only passed on in a small way for the purpose of technical preservation. After
the war, with the promotion measures of the prefectural government and the
pongee boom, the production of pongee fabrics became active again in the whole
prefecture and has continued to the present day.

 Manufacturing Processes and Methods

1. Refining cocoons and silk

Since ancient times, the refining of boiled
cocoons and raw silk has been carried out using the lye from the supernatant
liquid of straw ashes and filtered liquid. Refining is the process of removing
sericin, a water-soluble protein necessary for the silkworms to glue their spit
threads together to make silkworms.

Refining with lye creates an elegant luster
because potassium and other substances contained in the straw ash are adsorbed
by the fiber. This is an important process that improves the taste of tsumugi
silk, as the fabric becomes more elastic and makes a distinctive sound as the
silk rubs against the fabric.

2. Making cotton

Cocoon cocoons are boiled for several hours
and then spread out one by one with the fingertips of a hand to form a pouch.
The quality of cotton is said to be determined by the selection and blending of
the cocoons used as raw materials, and the quality of the hand-spun yarn is
determined by the quality of the finished cotton. Cotton made from raw cocoons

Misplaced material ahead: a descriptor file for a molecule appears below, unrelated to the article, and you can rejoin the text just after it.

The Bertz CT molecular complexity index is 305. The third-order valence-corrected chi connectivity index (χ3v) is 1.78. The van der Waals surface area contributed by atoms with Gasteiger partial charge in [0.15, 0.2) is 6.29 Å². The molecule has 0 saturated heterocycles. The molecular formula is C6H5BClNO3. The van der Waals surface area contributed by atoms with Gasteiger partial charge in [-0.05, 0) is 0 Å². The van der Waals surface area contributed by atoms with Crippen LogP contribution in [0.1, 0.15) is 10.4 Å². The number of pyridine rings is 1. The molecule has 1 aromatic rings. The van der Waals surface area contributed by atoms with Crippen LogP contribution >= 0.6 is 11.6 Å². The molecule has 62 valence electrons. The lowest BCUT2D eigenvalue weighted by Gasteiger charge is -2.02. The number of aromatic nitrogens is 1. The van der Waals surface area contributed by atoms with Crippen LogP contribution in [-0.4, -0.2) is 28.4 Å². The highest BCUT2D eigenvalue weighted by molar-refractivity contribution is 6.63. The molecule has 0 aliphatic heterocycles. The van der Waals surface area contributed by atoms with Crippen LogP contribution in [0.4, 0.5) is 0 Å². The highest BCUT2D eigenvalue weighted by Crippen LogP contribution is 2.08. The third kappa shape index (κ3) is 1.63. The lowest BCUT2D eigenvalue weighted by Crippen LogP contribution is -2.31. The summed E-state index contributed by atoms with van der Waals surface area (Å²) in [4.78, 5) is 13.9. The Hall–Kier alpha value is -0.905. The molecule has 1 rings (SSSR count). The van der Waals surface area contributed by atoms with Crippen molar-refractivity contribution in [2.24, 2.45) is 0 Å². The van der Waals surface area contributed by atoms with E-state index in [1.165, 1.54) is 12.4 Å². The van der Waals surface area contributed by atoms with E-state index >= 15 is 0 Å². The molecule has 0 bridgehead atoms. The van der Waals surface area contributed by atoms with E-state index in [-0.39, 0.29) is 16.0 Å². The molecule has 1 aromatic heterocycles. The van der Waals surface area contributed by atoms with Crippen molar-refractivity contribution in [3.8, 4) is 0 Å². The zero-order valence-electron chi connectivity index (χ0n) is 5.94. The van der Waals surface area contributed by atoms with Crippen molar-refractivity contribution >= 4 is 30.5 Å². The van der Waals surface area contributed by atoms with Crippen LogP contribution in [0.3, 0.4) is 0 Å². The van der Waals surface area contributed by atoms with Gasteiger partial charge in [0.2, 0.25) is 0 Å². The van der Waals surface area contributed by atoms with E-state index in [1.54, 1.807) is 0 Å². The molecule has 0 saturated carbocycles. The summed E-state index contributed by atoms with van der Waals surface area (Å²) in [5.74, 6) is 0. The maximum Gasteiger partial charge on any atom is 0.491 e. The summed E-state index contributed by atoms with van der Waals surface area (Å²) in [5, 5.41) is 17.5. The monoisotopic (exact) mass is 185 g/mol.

has a strong pull and is said to be the best quality for manumen tsumugi.

3. Hand Spinning

Shinshu pongee is spun by hand from raw
cotton, and the spun yarn is wound onto a flyer-type hand spinning machine.
Since the yarn is almost untwisted, the result is similar to yarn spun entirely
by hand. The thickness and individuality of the yarn can be felt, giving it a
texture unique to handspinning. Tensanshi, which comes from natural cocoons, is
so precious that it is also known as the queen of fibers.

4. Dyeing

Yarn is boiled using dyes made from natural
dyes made from grasses, trees, nuts, fruit trees, and other natural dyes that
can be gathered depending on the season. The process is repeated by dyeing
according to the four seasons using herb and tree dyes, and then dyeing and
drying again and again using the same dyes. The colors gradually become darker
with each repetition. Dyeing techniques and sense of style are evident in the
process of layering different dyes to fuse the colors together.

Unlike other production areas, there are no
specialized dyeing factories in Shinshu, and the dyeing process is carried out
in each textile factory or workshop. This makes it possible to freely create
colors and pursue satisfactory dyeing. Craftsmen specializing in dyeing are
called dyers, and they have handed down their traditional skills.

5. Weaving

Shinshu tsumugi is woven by hand on a
takahata (high loom). The warp threads are opened by stepping on a treadle, and
a tool called a shuttle is thrown in with one hand to pass the threads to the
other side.

The other hand catches the shuttle, steps
on the treadle again to close the warp, and at the same time strikes the
bobbin, repeating the entire process.

Because it is a manual process, the high
loom weaving by skilled craftsmen has a steady rhythm and a pleasant weaving
sound. Because the fabric is spun with a hand-thrown shuttle, the ground of the
fabric is very tight and the kimono is well tailored.